Stork, Marabou

Stork, Marabou

Stork, Marabou

Stork, Marabou

Stork, Yellow-billed

Stork, Yellow-billed

Sand Grouse, Yellow-throated

Sand Grouse, Yellow-throated

Guinea Fowl, Helmeted

Guinea Fowl, Helmeted

Stork, Marabou

Stork, Marabou

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Plover, African Wattled (Lapwing)

Plover, African Wattled (Lapwing)

Along the way, we saw more birds and other animals just as we’d seen on almost all our expeditions.  So, after returning to the camp, we ate breakfast, finished packing, checked out and headed for the airport.

The plane, this time a twin-engine plane was almost full, but it flew at 15,000 feet (as opposed to the 8500 feet that the single engine plane that got us to the camp flew at), and while I’d like to say it was smoother, I really can’t. Thank goodness we were all seasoned travelers, as it was a rough ride. One woman behind Bruce and Dee gave up her breakfast before we landed.20151003-DSC_5260 20151003-DSC_5293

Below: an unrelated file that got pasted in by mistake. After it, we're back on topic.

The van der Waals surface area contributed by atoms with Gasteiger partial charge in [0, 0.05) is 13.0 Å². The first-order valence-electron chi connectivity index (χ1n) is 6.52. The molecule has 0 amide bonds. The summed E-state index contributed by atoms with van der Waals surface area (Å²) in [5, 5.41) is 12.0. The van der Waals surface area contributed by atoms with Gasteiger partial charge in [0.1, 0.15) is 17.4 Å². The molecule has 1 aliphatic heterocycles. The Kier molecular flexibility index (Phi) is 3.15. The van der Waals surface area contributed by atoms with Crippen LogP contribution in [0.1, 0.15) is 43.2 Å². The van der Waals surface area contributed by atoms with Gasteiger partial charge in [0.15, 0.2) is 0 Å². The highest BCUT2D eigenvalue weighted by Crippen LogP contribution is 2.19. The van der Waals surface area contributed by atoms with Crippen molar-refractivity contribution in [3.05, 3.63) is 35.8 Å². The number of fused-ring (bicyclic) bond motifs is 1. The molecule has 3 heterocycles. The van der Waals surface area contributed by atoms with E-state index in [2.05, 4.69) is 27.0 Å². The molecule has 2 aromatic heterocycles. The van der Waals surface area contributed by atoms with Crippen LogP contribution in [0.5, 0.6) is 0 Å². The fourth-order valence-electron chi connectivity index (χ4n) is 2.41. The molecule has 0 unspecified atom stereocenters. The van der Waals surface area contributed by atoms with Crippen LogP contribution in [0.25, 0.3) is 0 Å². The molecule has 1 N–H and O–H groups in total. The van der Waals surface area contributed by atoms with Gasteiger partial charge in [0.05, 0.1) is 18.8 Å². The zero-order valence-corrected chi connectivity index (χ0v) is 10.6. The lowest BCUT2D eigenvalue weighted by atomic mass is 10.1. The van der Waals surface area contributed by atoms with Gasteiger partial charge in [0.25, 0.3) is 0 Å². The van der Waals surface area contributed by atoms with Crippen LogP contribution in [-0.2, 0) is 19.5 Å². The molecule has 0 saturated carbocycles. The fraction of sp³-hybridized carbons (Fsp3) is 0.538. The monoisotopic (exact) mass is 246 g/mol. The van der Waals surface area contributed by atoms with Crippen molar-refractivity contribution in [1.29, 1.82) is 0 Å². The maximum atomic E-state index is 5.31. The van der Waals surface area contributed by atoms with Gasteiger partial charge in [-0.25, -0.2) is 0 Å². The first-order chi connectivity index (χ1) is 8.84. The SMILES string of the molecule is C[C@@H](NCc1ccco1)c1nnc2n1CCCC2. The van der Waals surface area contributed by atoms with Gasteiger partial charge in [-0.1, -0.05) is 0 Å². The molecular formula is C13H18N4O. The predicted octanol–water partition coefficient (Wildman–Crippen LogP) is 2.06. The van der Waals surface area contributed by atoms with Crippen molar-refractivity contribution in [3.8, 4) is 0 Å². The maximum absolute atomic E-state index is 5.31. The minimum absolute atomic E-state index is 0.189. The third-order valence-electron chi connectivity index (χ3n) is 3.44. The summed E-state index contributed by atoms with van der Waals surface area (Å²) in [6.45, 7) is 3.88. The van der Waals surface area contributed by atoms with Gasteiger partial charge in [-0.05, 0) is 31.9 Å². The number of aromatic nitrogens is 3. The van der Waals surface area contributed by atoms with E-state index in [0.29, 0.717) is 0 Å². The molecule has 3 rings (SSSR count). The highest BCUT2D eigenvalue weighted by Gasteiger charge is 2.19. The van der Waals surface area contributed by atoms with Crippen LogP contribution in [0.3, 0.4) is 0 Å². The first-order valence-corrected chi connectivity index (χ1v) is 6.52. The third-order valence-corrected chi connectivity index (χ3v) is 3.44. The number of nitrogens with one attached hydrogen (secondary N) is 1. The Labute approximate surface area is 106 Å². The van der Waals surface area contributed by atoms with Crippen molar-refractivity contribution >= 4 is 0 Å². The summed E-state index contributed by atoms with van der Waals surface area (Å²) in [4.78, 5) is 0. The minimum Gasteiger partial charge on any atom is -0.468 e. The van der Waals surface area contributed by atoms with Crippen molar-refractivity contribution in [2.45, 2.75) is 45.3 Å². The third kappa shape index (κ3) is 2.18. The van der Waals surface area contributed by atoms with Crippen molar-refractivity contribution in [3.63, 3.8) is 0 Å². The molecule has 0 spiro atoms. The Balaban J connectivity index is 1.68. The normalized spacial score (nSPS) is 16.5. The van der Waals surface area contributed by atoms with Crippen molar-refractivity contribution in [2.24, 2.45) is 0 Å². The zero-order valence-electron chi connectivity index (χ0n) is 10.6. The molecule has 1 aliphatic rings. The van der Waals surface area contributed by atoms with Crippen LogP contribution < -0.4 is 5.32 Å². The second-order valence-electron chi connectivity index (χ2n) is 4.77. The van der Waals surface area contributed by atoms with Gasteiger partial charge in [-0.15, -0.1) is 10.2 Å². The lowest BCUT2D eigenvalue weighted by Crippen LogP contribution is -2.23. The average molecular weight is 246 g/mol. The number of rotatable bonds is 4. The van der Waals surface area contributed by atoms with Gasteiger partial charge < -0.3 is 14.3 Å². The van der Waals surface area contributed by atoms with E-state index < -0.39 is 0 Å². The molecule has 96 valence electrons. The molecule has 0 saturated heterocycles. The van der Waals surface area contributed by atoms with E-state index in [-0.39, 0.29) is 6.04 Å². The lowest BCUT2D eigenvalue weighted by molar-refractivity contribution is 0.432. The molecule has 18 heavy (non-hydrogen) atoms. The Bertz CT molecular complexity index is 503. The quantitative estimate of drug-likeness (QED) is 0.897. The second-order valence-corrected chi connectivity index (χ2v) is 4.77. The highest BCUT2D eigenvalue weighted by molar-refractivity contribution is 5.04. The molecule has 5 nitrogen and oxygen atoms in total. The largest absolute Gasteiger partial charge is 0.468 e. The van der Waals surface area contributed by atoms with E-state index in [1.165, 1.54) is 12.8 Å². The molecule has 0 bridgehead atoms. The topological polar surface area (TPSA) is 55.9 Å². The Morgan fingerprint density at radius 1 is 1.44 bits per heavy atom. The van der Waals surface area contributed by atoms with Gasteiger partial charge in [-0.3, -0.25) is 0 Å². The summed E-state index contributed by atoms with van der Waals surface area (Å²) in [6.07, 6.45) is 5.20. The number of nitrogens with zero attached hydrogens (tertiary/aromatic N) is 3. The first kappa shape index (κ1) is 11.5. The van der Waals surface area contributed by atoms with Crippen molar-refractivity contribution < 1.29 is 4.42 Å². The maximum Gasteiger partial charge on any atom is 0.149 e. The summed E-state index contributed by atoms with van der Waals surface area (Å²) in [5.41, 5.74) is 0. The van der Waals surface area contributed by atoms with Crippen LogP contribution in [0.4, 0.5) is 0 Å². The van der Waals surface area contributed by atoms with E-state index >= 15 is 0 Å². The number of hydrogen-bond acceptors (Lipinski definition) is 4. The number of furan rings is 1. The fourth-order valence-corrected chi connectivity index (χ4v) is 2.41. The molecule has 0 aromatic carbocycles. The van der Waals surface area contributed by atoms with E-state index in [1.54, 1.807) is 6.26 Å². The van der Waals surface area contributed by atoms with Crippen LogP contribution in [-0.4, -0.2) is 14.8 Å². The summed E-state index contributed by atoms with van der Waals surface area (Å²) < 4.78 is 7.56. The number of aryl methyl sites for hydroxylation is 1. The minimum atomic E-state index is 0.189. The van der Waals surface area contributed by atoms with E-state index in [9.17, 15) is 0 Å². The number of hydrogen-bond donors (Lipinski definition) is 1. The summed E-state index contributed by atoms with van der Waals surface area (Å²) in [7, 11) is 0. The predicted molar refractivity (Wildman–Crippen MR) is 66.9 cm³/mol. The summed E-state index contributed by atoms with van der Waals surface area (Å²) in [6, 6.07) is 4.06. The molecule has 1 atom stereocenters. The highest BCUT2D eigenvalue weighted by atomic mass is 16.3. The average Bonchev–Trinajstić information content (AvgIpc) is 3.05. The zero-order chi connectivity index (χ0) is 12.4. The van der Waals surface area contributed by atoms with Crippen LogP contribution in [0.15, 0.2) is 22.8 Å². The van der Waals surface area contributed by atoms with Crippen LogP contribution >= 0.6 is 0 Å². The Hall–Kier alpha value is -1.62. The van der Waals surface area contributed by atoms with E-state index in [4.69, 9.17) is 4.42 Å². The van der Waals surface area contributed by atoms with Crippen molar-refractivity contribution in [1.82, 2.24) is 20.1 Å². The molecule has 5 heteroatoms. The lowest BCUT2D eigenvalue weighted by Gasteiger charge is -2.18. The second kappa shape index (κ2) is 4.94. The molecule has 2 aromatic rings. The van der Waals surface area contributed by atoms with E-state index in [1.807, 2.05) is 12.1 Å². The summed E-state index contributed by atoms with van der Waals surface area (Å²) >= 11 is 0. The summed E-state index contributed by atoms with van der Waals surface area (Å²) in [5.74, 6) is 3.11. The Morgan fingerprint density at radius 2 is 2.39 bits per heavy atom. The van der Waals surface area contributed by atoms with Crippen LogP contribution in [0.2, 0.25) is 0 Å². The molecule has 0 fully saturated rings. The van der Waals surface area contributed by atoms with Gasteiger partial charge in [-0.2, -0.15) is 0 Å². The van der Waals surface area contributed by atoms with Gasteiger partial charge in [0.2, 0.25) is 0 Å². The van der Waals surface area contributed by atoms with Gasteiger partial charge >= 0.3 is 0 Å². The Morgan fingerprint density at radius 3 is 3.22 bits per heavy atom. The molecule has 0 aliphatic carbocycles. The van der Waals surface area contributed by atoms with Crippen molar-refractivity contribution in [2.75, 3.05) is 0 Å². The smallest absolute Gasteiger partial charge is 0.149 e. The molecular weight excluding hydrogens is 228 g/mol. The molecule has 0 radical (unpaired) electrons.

Nairobi’s Wilson Airport (not the large international one) where we landed put us all through a security check before they let us out of the area, including a belt for our bags and a walk-through scan, but I was less than impressed with their practices. The buzzer went off when I went through, but no one noticed, so I just kept on walking.

Charles, our driver from the last time we were here met us outside the terminal, and off we went to lunch. Lunch was at the “Carnivore” restaurant, a very up-market place. Their way of working is to bring soup and then to put hot plates in front of you. They then come around with skewers of hot meats of many varieties for you to sample. You keep getting offered more meat until you take the little flag down from the center of your table. The food was not particularly tasty, but the variety made up for it.